The field of software engineering developed in an attempt to standardize and simplify the creation of software. Software engineering defines standard processes and procedures that are applied to develop software code. Standardization is intended to promote use of effective solutions and to promote the reuse of previously developed solution components.

Process standardization still leaves the significant task of preparing the software code to implement a solution. Software code may be source code written in one of a number of programming languages such as Java®, C++, C#, Pascal or others. In addition, software code may include web pages coded in HTML, database access code in SQL, and written documentation in text form or portable document format (PDF.) Although many of the object oriented languages have stressed code reuse, this has often proved difficult in practice.

Code generation has been attempted using a number of code generators. These code generators use as input a description of the business problem to be solved expressed in some form of modeling language. This language is then interpreted and source code in a selected programming language generated. Many code generators implement what is known as a Model Driven Architecture. A Model Driven Architecture is a structure in which a business model, expressed in a modeling language drives the generation of the resulting software content. One example of a Model Driven Architecture is the Object Management Group (OMG) Model Driven Architecture available at ftp://ftp.omg.org/pub/docs/ab/01-02-01.pdf.

One problem with existing code generators is the inflexibility of the modeling language or the code generation capability. For example, the OMG Model Driven Architecture requires that models be expressed in a well defined notation such as Unified Modeling Language (UML.) UML is a structured language that requires specific content and keywords to describe the business problem. The structure allows code generation to be accomplished by recognizing structural components, and generating software content based on those components. Unfortunately, many business problems are not readily expressed in UML compliant models, eliminating the ability to use generators relying on UML as the model.

Other model architectures provide fixed output generators. That is, the developer has no control over the form or format of the outputs generated base on a model input.

Finally, a problem exists that code generators are not able to generate all code required for an application. Frequently the developer must modify the generated code to specify application logic than cannot readily be expressed in the application modeling language. This custom code inserted by the developer may be lost, however, if the application model is changed and the application code regenerated based on the model. There is therefore a need for an application generation system that permits custom code to be protected and preserved through subsequent application generation events.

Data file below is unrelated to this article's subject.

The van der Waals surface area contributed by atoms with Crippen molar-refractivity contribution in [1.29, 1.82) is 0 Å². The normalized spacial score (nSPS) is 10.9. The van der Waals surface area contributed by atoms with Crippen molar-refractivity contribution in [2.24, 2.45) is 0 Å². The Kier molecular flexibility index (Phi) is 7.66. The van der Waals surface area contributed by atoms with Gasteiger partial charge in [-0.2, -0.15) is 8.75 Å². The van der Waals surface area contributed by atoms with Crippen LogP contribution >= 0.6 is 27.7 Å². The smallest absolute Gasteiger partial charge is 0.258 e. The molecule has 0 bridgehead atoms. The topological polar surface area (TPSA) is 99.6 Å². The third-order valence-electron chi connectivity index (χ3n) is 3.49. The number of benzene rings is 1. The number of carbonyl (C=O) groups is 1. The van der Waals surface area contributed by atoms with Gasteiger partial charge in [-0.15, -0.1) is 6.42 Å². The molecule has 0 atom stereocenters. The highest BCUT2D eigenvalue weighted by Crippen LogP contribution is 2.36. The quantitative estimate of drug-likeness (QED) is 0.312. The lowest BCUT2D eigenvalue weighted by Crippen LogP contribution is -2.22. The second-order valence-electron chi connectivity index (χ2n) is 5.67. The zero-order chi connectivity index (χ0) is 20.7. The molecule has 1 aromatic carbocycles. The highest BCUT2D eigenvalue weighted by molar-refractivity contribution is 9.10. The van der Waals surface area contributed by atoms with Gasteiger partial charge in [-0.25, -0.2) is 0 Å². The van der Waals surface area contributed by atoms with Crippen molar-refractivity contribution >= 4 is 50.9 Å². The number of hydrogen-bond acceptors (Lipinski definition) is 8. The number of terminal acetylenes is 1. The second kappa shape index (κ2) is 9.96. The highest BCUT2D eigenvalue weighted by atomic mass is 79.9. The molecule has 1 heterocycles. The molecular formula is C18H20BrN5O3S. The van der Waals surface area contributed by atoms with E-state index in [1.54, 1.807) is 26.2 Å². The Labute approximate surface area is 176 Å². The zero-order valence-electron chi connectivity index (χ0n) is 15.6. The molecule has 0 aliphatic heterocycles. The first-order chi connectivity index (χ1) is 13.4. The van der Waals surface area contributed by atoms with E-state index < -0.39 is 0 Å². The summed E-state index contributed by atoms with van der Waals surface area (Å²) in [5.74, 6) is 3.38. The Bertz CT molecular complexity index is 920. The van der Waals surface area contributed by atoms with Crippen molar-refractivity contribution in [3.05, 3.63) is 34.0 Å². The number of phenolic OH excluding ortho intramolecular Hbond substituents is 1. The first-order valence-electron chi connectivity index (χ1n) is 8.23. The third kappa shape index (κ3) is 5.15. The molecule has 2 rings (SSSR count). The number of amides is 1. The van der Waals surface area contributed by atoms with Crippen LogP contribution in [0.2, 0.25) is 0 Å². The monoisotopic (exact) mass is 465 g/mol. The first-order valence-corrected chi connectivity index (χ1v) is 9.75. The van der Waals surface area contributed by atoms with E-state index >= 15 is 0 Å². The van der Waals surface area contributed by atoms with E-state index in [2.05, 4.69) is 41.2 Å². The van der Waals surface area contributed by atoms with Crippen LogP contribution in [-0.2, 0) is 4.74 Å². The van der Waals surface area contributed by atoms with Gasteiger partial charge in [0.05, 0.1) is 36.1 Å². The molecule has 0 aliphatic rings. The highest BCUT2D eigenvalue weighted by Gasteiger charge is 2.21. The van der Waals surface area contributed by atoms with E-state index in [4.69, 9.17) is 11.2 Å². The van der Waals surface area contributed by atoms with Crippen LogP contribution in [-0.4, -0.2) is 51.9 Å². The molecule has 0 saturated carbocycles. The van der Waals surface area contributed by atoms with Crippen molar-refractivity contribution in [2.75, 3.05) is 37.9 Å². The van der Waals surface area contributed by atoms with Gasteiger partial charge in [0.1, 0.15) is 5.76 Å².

SUMMARY OF THE INVENTION

The present invention is therefore directed at providing a software content generation system that is flexible in terms of the business model expression, the content generation expression and the transformation of model to application or software content and that protects custom code during subsequent application generation events.

The present invention is directed to a method for building application or software content using an open model driven architecture. The method includes: specifying a view template with one or more custom code section blocks; generating application content based on the view template, the generating including: generating application content; generating custom code section blocks, each of the blocks having a unique custom code block section identifier; testing to determine whether application content having the unique custom code block section identifier already exists; and storing a final application content including generated application content, already existing unique custom code sections, and newly generated unique custom code block sections if such sections did not already exist.

BRIEF DESCRIPTION OF THE DRAWING

FIG. 1 is a block diagram illustrating the major functions of the preferred embodiment of the present invention.

FIG. 2 is a block diagram of a processing system used in the preferred embodiment of the present invention.

FIG. 3 is a block diagram of an integrated development system according to an embodiment of the present invention.

FIG. 4 is a process diagram illustrating the processes and data employed in the preferred embodiment of the present invention.

FIG. 5 is a flow chart depicting the process steps according to the preferred embodiment of the present invention.